Resource-Efficient Communication in the Presence of Adversaries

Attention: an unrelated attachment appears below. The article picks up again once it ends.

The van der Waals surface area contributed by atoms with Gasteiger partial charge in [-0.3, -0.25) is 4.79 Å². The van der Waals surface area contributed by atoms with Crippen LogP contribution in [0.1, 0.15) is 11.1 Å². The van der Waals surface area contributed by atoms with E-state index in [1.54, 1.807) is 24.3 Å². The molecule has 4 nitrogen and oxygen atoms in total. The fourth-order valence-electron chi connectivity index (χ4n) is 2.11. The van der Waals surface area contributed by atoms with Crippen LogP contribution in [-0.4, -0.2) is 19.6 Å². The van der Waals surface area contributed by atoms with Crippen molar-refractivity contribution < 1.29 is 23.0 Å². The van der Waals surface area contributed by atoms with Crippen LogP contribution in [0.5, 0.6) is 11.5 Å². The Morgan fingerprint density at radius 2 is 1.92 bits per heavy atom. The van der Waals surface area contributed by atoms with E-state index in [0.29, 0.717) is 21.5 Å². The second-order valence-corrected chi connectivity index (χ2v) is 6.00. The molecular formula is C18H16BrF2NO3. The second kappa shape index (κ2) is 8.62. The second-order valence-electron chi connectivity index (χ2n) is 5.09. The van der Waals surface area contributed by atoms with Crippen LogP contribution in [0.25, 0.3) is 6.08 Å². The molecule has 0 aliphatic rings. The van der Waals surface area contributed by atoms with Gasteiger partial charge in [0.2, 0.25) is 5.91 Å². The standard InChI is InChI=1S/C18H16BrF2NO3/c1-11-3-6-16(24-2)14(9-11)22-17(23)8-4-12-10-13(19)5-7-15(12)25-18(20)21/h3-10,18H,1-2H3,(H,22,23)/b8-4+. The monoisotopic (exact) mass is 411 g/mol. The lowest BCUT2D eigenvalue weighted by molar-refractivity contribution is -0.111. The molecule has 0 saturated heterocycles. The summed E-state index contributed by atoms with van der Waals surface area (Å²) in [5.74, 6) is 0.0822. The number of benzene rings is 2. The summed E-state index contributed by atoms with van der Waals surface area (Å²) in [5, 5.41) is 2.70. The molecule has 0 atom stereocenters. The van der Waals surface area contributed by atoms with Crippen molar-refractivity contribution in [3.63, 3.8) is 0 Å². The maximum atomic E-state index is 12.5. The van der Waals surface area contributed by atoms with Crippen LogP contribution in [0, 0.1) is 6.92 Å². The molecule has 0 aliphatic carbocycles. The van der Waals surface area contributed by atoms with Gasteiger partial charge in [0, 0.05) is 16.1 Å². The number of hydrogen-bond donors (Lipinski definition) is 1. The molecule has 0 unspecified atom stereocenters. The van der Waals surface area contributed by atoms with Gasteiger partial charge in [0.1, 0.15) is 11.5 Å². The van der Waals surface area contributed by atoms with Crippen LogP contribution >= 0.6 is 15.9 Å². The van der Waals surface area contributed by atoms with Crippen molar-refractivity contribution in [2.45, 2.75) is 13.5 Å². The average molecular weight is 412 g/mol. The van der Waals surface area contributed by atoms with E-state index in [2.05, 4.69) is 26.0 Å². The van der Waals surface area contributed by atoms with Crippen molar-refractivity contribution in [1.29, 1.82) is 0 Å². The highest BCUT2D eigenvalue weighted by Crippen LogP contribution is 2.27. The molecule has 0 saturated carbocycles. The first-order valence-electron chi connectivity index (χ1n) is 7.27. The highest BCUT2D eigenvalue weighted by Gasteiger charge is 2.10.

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This dissertation presents algorithms for achieving communication in the presence of adversarial attacks in large, decentralized, resource-constrained networks. We consider abstract single-hop communication settings where a set of senders 𝙎 wishes to directly communicate with a set of receivers 𝙍. These results are then extended to provide resource-efficient, multi-hop communication in wireless sensor networks (WSNs), where energy is critically scarce, and peer-to-peer (P2P) networks, where bandwidth and computational power are limited. Our algorithms are provably correct in the face of attacks by a computationally bounded adversary who seeks to disrupt communication between correct participants. The first major result in this dissertation addresses a general scenario involving single-hop communication in a time-slotted network where a single sender in 𝙎 wishes to transmit a message 𝘮 to a single receiver in 𝙍. The two players share a communication channel; however, there exists an adversary who aims to prevent the transmission of 𝘮 by periodically blocking this channel. There are costs to send, receive or block 𝘮 on the channel, and we ask: How much do the two players need to spend relative to the adversary in order to guarantee transmission of the message? This problem abstracts many types of conflict in information networks, and the associated costs represent an expenditure of network resources. We show that it is significantly more costly for the adversary to block 𝘮 than for the two players to achieve communication. Specifically, if the cost to send, receive and block 𝘮 in a slot are fixed constants, and the adversary spends a total of 𝘉 slots to try to block the message, then both the sender and receiver must be active in only O(𝘉ᵠ⁻¹ + 1) slots in expectation to transmit 𝘮, where φ = (1+ √5)/2 is the golden ratio. Surprisingly, this result holds even if (1) the value of 𝘉 is unknown to either player; (2) the adversary knows the algorithms of both players, but not their random bits; and (3) the adversary is able to launch attacks using total knowledge of past actions of both players. Finally, these results are applied to two concrete problems. First, we consider jamming attacks in WSNs and address the fundamental task of propagating 𝘮 from a single device to all others in a WSN in the presence of faults; this is the problem of reliable broadcast. Second, we examine how our algorithms can mitigate application-level distributed denial-of-service attacks in wired client-server scenarios. The second major result deals with a single-hop communication problem where now 𝙎 consists of multiple senders and there is still a single receiver who wishes to obtain a message 𝘮. However, many of the senders (strictly less than half) can be faulty, failing to send 𝘮 or sending incorrect messages. While the majority of the senders possess 𝘮, rather than listening to all of 𝙎 and majority filtering on the received data, we desire an algorithm that allows the single receiver to decide on 𝘮 in a more efficient manner. To investigate this scenario, we define and devise algorithms for a new data streaming problem called the Bad Santa problem which models the selection dilemma faced by the receiver. With our results for the Bad Santa problem, we consider the problem of energy-efficient reliable broadcast. All previous results on reliable broadcast require devices to spend significant time in the energy-expensive receiving state which is a critical problem in WSNs where devices are typically battery powered. In a popular WSN model, we give a reliable broadcast protocol that achieves optimal fault tolerance (i.e., tolerates the maximum number of faults in this WSN model) and improves over previous results by achieving an expected quadratic decrease in the cost to each device. For the case where the number of faults is within a (1-∊)-factor of the optimal fault tolerance, for any constant ∊>0, we give a reliable broadcast protocol that improves further by achieving an expected (roughly) exponential decrease in the cost to each device. The third and final major result of this dissertation addresses single-hop communication where 𝙎 and 𝙍 both consist of multiple peers that need to communicate in an attack-resistant P2P network. There are several analytical results on P2P networks that can tolerate an adversary who controls a large number of peers and uses them to disrupt network functionality. Unfortunately, in such systems, operations such as data retrieval and message sending incur significant communication costs. Here, we employ cryptographic techniques to define two protocols both of which are more efficient than existing solutions. For a network of 𝘯 peers, our first protocol is deterministic with O(log²𝘯) message complexity and our second protocol is randomized with expected O(log 𝘯) message complexity; both improve over all previous results. The hidden constants and setup costs for our protocols are small and no trusted third party is required. Finally, we present an analysis showing that our protocols are practical for deployment under significant churn and adversarial behaviour.